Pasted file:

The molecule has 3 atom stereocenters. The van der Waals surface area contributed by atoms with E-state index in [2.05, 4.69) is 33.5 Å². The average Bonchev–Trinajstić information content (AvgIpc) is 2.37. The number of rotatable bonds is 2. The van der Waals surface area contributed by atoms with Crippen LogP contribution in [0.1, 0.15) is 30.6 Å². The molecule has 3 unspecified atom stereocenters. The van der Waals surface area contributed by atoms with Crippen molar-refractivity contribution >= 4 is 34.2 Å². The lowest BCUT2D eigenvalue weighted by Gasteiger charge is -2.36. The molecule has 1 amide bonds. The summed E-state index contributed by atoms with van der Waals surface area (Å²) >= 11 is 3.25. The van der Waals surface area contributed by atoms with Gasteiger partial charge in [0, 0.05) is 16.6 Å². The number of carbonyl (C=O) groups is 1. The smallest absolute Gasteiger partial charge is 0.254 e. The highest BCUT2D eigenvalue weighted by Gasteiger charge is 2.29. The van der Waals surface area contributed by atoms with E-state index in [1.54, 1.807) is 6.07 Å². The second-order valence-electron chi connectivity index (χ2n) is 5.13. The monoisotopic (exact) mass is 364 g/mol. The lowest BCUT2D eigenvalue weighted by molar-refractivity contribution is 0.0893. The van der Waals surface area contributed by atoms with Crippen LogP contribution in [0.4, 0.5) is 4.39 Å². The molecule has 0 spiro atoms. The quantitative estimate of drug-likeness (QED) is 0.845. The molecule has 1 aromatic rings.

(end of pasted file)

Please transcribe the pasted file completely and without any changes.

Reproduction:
The molecule has 3 atom stereocenters. The van der Waals surface area contributed by atoms with E-state index in [2.05, 4.69) is 33.5 Å². The average Bonchev–Trinajstić information content (AvgIpc) is 2.37. The number of rotatable bonds is 2. The van der Waals surface area contributed by atoms with Crippen LogP contribution in [0.1, 0.15) is 30.6 Å². The molecule has 3 unspecified atom stereocenters. The van der Waals surface area contributed by atoms with Crippen molar-refractivity contribution >= 4 is 34.2 Å². The lowest BCUT2D eigenvalue weighted by Gasteiger charge is -2.36. The molecule has 1 amide bonds. The summed E-state index contributed by atoms with van der Waals surface area (Å²) >= 11 is 3.25. The van der Waals surface area contributed by atoms with Gasteiger partial charge in [0, 0.05) is 16.6 Å². The number of carbonyl (C=O) groups is 1. The smallest absolute Gasteiger partial charge is 0.254 e. The highest BCUT2D eigenvalue weighted by Gasteiger charge is 2.29. The van der Waals surface area contributed by atoms with E-state index in [1.54, 1.807) is 6.07 Å². The second-order valence-electron chi connectivity index (χ2n) is 5.13. The monoisotopic (exact) mass is 364 g/mol. The lowest BCUT2D eigenvalue weighted by molar-refractivity contribution is 0.0893. The van der Waals surface area contributed by atoms with Crippen LogP contribution in [0.4, 0.5) is 4.39 Å². The molecule has 0 spiro atoms. The quantitative estimate of drug-likeness (QED) is 0.845. The molecule has 1 aromatic rings.